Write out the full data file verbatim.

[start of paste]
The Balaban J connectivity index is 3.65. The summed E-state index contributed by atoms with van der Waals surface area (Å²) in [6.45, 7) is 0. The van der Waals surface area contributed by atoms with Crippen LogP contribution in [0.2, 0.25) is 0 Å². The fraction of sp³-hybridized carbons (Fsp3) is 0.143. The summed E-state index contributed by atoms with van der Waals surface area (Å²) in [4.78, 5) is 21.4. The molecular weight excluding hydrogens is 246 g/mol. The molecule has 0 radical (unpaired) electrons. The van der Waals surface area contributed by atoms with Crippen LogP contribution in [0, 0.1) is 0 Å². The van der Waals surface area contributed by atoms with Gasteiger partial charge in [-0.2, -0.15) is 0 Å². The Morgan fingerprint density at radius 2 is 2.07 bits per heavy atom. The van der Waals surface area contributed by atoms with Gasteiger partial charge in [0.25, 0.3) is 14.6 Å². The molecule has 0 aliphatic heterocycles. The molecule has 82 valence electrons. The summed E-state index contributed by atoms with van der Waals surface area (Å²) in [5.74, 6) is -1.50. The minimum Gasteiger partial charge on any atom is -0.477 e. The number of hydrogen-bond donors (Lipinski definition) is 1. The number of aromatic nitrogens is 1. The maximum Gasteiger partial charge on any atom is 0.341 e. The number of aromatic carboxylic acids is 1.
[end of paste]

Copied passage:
The Balaban J connectivity index is 3.65. The summed E-state index contributed by atoms with van der Waals surface area (Å²) in [6.45, 7) is 0. The van der Waals surface area contributed by atoms with Crippen LogP contribution in [0.2, 0.25) is 0 Å². The fraction of sp³-hybridized carbons (Fsp3) is 0.143. The summed E-state index contributed by atoms with van der Waals surface area (Å²) in [4.78, 5) is 21.4. The molecular weight excluding hydrogens is 246 g/mol. The molecule has 0 radical (unpaired) electrons. The van der Waals surface area contributed by atoms with Crippen LogP contribution in [0, 0.1) is 0 Å². The van der Waals surface area contributed by atoms with Gasteiger partial charge in [-0.2, -0.15) is 0 Å². The Morgan fingerprint density at radius 2 is 2.07 bits per heavy atom. The van der Waals surface area contributed by atoms with Gasteiger partial charge in [0.25, 0.3) is 14.6 Å². The molecule has 0 aliphatic heterocycles. The molecule has 82 valence electrons. The summed E-state index contributed by atoms with van der Waals surface area (Å²) in [5.74, 6) is -1.50. The minimum Gasteiger partial charge on any atom is -0.477 e. The number of hydrogen-bond donors (Lipinski definition) is 1. The number of aromatic nitrogens is 1. The maximum Gasteiger partial charge on any atom is 0.341 e. The number of aromatic carboxylic acids is 1.